In the Garden of Resurrection, Mary’s weeping reveals that the goal of sin is to take into captivity any awareness of our belovedness. Yet her weeping also reveals how deeply designed we are for love and how attuned we are to its absence. So much so that Mary promised the gardener that she would carry a grown man’s dead body back to the tomb all by herself. She probably would have, too.

         If His body could have at least stay buried there, if she could have just tracked it down and kept it safe in the tomb, then at least she would have a stone to remember Him by, like the pillar Jacob made after his dream at Bethel. At least she would have been able to say, “Surely God was in this place and I knew it.” Just when she thought the dream of all dreams had ended in a nightmare, it was not over. It still is not over. It became too good not to be true.

         All of us have been promised more than Jacob’s pillow. When God is with us in the third garden and we do not know it, may the Risen Christ appear and call our names.

         In John’s account of the resurrection, Mary turned around, which is what it means to repent. In fact, she changed direction twice. She turned from the tomb to the gardener and again to Jesus at the sound of her name. She first turned away from death and faced both her desire for life and her inability to recognize it, being so acquainted and accustomed to death as we all are. What Mary did is all any of us can really do on our own, and even that requires Jesus to ask us why we weep.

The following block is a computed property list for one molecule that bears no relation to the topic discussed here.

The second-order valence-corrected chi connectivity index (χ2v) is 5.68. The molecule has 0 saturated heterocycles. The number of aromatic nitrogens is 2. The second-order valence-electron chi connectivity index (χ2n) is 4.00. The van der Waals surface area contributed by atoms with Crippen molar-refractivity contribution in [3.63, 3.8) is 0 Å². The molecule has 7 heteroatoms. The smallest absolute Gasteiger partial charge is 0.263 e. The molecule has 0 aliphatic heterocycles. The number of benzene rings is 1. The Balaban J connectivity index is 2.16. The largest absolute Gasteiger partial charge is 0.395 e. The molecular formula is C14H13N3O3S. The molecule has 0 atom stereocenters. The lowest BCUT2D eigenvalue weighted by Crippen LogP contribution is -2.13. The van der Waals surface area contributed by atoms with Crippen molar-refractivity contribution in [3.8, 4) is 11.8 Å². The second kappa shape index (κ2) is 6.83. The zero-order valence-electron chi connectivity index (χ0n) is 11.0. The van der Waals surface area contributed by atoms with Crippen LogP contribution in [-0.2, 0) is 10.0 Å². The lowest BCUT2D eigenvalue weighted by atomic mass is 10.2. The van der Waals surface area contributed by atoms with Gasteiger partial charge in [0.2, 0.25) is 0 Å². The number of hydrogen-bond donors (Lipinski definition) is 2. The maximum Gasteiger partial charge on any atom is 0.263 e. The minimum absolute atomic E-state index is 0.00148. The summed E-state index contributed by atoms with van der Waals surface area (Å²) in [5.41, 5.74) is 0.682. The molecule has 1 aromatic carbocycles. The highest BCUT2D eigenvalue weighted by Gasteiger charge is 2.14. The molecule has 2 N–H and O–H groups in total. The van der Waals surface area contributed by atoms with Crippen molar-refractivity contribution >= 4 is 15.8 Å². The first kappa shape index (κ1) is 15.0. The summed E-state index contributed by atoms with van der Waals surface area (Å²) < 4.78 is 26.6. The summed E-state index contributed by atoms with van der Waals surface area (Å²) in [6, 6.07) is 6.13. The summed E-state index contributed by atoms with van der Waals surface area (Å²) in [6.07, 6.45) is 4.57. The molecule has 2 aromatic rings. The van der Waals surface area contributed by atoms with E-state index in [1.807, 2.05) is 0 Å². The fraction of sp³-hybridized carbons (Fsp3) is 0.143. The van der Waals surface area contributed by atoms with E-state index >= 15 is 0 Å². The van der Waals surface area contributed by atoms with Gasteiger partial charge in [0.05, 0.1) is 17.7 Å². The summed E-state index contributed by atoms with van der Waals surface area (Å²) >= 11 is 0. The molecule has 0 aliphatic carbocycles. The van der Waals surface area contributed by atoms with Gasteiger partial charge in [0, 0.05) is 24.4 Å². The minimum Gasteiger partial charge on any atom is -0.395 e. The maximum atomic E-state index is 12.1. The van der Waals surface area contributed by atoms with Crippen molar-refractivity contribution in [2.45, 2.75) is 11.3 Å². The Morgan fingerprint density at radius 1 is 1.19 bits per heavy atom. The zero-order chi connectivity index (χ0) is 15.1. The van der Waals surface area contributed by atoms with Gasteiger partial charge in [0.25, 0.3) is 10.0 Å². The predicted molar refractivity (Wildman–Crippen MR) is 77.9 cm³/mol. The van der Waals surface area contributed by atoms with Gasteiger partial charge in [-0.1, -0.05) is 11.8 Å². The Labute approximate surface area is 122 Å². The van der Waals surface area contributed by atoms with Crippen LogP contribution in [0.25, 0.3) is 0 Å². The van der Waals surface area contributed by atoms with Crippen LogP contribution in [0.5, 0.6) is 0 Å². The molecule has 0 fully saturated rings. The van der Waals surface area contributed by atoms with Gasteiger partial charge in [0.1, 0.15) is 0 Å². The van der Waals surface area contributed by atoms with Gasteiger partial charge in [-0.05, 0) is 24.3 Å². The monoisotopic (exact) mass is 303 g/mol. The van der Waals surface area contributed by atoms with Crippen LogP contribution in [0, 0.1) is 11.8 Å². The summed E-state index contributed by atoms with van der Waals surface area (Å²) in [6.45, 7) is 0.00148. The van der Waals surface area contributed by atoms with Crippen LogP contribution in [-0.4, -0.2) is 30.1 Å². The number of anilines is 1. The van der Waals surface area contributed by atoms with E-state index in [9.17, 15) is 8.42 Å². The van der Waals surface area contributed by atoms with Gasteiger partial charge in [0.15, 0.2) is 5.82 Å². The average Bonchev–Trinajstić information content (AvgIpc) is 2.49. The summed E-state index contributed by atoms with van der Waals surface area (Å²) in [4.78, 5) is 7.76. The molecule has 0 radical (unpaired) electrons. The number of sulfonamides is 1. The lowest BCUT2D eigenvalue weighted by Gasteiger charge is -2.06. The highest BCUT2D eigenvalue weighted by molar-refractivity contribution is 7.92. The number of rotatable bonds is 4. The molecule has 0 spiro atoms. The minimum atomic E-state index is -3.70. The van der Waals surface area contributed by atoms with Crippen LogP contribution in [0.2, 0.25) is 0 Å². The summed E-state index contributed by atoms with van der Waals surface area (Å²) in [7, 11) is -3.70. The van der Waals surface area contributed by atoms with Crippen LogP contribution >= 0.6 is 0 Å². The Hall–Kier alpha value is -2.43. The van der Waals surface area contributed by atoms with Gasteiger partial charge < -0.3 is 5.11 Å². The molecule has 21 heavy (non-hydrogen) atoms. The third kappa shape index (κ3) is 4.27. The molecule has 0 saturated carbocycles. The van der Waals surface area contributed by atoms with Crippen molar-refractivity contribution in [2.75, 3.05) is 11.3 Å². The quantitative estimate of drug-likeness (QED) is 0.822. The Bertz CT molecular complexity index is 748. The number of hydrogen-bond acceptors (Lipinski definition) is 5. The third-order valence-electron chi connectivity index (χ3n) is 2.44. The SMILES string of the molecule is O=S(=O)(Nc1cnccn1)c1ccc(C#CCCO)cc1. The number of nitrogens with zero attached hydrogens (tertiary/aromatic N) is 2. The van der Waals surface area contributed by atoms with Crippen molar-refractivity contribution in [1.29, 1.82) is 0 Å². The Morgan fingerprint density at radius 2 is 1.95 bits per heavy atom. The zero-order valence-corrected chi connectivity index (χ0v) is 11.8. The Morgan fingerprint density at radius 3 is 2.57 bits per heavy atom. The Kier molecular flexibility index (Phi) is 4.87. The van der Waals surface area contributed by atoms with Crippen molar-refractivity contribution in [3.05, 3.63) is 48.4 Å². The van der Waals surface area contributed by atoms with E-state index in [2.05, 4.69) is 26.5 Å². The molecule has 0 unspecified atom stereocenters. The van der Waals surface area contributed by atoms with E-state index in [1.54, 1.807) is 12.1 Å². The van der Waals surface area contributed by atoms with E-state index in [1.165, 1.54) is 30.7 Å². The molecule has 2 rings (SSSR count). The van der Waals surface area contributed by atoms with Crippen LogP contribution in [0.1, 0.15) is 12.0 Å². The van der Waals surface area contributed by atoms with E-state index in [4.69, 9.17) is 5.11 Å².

Like Mary, we can turn from death to finally face with courage the overwhelming grief that veils us from reality, because that is what Jesus did on the cross. There is nobility in this. Much of the world seeks to keep us numb, to keep us from ever facing our grief, so that our recognition of the Risen Christ remains far off. But immediately after the moment Mary turned from death and in the moment she struggled to recognize life, Jesus called her by name and she turned to Him a second time.

         As a friend of mine once said, “Satan calls us by our sin. Jesus calls us by our names.”

         In the third garden, the veil of humanity was lifted. It was lifted so that we may gaze and be healed by life eternal. The Bridegroom has turned our tears into tears of joy. And each of us, one at a time, must cease striving to remove our own veils after we turn from death, lest we go on mistaking Jesus for the gardener. Each of us, like Mary, must learn to trust that when we turn away from death and face the full force of its unreality, we will hear Jesus call our true names sent forth, so that we may no more expect life to come from what is dead.